Sun Life recently released 2 exceptional benchmarking reports for the under 50 and plus 50 employer marketplace. Unfortunately, they did not summarize the results in an Executive Summary, so it is unlikely any plan sponsor will read a 56 page and 72 page report.  (What were they thinking).  That means this data from over 20,000 benefits plan sponsors, covering more than 5 million Canadians will rarely be discussed.

A colleague in British Columbia, Meghan Vallis, HR & Benefit Leader’s Associate with Apri Insurance Services Inc. has provided some colorful commentary on the 2 major reports, but unfortunately, this too is too long for print.

There are three reports:

  1. The highlights report
  2. The 50+ employee report
  3. The under 50 employee report

Under 50 (random commentary)

  • Paramedical coverage – about half of plans have coinsurance and of those that do, 86% have it set at 80%. 56% of plans have a $500/practitioner maximum
  • 96% of plans have a drug card – and they should since it became “mandatory” a few years ago. A drug card is the key to drug claims management. If your plan doesn’t have a drug card, get one. Not having a card is costing your employees money at the pharmacy
  • 96% of plans have mandatory generic substitution.  Once again, if you don’t have this in place, you are leaving money on the table
  • Only 38% of plans have major dental
  • Almost all plans have 80% coverage for basic and routine services and 50% for major and orthodontics
  • 23% of plans still have a deductible. The most common is $25/$50 and unfortunately reflects a dated plan design that has not kept place with inflation
  • The only way to add customization to a small group plan is with a healthcare spending account. Yet only 1% of plans with 10-29 employees have one and 4% of plans with 20-49 employees
  • 11% of plans have a dispensing fee cap.  A good option at one time, but aside from Costco, very few pharmacy chains are able to offer bargain basement professional dispensing fees
  • About half of employees make a paramedical claim with massage being the most common. On average they claim $268 for these services
  • 89% of employees makes at least one drug claim and employees claim on average $712 per year
  • Chronic condition that are preventable with lifestyle changes are responsible for the highest percentage of claims with blood pressure, diabetes and cholesterol accounting for 25% of claims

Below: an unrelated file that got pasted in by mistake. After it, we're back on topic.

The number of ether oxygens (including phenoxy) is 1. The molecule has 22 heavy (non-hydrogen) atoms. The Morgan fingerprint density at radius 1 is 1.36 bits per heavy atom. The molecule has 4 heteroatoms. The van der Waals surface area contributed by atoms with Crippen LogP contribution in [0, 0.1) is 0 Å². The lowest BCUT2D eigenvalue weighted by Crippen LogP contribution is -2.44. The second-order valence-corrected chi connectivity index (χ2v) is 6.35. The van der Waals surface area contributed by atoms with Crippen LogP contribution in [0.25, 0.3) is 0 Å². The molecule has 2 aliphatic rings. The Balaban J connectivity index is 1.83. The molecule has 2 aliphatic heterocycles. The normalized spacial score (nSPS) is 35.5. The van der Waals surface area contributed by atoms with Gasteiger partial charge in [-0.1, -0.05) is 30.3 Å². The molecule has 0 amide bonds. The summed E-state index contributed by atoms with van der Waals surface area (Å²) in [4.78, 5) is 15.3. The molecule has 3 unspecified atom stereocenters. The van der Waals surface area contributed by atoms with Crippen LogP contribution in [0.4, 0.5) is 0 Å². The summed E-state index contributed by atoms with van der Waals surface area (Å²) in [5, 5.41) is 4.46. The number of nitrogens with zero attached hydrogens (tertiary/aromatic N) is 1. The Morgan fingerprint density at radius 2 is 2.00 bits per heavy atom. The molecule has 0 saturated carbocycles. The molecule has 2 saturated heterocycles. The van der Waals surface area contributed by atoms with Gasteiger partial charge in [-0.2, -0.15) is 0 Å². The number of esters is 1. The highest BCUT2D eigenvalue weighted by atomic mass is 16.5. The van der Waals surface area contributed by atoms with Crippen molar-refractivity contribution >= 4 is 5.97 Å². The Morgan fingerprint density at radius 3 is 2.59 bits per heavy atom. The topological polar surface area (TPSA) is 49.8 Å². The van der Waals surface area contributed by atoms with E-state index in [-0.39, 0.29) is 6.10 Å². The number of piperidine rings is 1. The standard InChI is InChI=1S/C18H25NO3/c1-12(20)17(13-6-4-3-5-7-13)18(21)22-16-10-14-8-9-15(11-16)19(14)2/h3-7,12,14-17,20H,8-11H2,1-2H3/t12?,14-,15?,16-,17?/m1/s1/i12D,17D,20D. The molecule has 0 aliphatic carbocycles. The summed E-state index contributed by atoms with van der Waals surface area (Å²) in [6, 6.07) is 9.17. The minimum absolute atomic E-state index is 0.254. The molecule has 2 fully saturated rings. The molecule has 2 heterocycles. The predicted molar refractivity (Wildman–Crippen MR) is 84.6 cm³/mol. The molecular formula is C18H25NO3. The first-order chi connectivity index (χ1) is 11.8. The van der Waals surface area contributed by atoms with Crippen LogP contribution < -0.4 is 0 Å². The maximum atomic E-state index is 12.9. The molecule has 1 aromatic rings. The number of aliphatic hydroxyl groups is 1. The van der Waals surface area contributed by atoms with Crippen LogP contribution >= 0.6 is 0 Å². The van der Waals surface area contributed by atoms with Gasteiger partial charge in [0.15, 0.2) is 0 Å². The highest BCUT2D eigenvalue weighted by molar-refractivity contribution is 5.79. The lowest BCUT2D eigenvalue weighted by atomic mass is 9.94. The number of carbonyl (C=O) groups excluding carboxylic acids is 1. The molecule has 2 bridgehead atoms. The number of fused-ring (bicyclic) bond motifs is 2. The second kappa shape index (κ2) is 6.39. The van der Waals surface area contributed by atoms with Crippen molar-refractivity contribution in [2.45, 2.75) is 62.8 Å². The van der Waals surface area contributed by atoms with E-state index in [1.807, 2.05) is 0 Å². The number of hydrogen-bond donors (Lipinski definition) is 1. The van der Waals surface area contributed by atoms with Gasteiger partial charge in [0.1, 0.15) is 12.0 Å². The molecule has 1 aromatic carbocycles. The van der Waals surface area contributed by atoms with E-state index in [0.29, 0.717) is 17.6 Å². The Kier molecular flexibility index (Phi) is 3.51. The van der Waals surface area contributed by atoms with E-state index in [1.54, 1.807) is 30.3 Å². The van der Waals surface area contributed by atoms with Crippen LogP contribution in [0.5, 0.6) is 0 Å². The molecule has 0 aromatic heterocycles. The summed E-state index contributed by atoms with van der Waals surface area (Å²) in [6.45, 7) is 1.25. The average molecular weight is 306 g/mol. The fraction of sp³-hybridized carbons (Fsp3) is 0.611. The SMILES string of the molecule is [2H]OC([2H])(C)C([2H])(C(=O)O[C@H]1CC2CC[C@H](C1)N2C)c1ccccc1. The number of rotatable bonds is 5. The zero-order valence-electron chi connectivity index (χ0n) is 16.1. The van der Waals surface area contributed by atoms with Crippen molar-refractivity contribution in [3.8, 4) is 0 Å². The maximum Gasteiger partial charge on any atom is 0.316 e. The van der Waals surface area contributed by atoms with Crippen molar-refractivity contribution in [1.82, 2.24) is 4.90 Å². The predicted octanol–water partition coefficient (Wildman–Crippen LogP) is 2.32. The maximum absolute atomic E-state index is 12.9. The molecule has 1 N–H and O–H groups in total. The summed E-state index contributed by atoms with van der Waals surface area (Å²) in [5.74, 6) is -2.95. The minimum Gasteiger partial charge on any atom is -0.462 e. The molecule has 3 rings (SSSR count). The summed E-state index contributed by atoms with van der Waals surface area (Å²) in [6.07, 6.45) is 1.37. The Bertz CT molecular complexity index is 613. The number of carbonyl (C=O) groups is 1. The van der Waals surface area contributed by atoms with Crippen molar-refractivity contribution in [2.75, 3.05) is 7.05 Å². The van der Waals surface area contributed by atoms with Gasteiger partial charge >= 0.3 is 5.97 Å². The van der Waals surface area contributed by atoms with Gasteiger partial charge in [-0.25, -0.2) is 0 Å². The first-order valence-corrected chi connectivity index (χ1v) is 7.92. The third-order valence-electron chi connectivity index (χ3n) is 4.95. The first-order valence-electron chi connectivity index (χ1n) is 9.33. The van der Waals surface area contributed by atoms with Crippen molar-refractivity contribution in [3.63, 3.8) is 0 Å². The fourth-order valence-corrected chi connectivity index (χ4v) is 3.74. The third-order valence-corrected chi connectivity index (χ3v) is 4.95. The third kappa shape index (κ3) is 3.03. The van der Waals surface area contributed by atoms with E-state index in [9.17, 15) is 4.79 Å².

• 80% of employees made a dental claim.  To the 20% that did not, what are you waiting for, please get your teeth cleaned
  • Average dental claimed amount was $700.  This means that a $1,000 basic maximum should serve most plan sponsors well. $1,500 maximums are thus unnecessary.

Over 50 (random commentary)

  • Large employers mostly ignore basic drug cost management options. This group of employers and employees want choice and flexibility.  It’s the number one thing that employees say could significantly improve their plan.  However, from experience, when you move from a set plan to a cafeteria style plan, often employees choose the same level of coverage they had before.
  • 23% of plans are flex plans. Only 5% of groups with 50-199 employees have a flex plan while 43% of 3,000+ employers have one.
  • 25% of plans have an HSA – again with a big split (14% at the smallest level and 61% at the largest).  Most employees spend their HSA dollars in contact lenses and glasses
  • Taxable spending accounts are gaining traction and 5% of plans offer them.  Most claims dollars are used on fitness related services
  • Similar to small group, half of plans have coinsurance for paramedicals and 80% coverage is the most popular. Half of plans have a $500 maximum for paramedicals
  • Fewer large plans have a drug coinsurance compared to small plans at 61%.  80% is the leading coinsurance level
  • Because there are fewer plans with a drug coinsurance, we have a higher number of plans with a drug deductible at 28% Most plans have a drug card, generic substation & prior authorization, but when you get into the 3000+ employee category that number plummets
  • The 500+ employee groups have not embraced mandatory generic substitution
  • Only 6% of plans have managed formularies. Dispensing fee caps are VERY popular in the 3000+ category. This is likely correlated to their higher coinsurance level.
  • On the dental front, apparently 100% of employers offer some level of dental coverage (might be rounding anomaly vs 98.9% etc.) But, significantly more groups offer major dental at 76% and orthodontics at 51% compared to small groups
  • Almost all major and orthodontic plans have a coinsurance levels, still at 50%
  • 80% coverage is still the preferred copay for basic dental
  • The average annual cost of drug claims per covered member was $868, just over $100 more than the under 50 life groups
  • The average annual cost of dental claims was also higher by approximately $200 at $970. This is due to more plans offering coverage for major and orthodontics.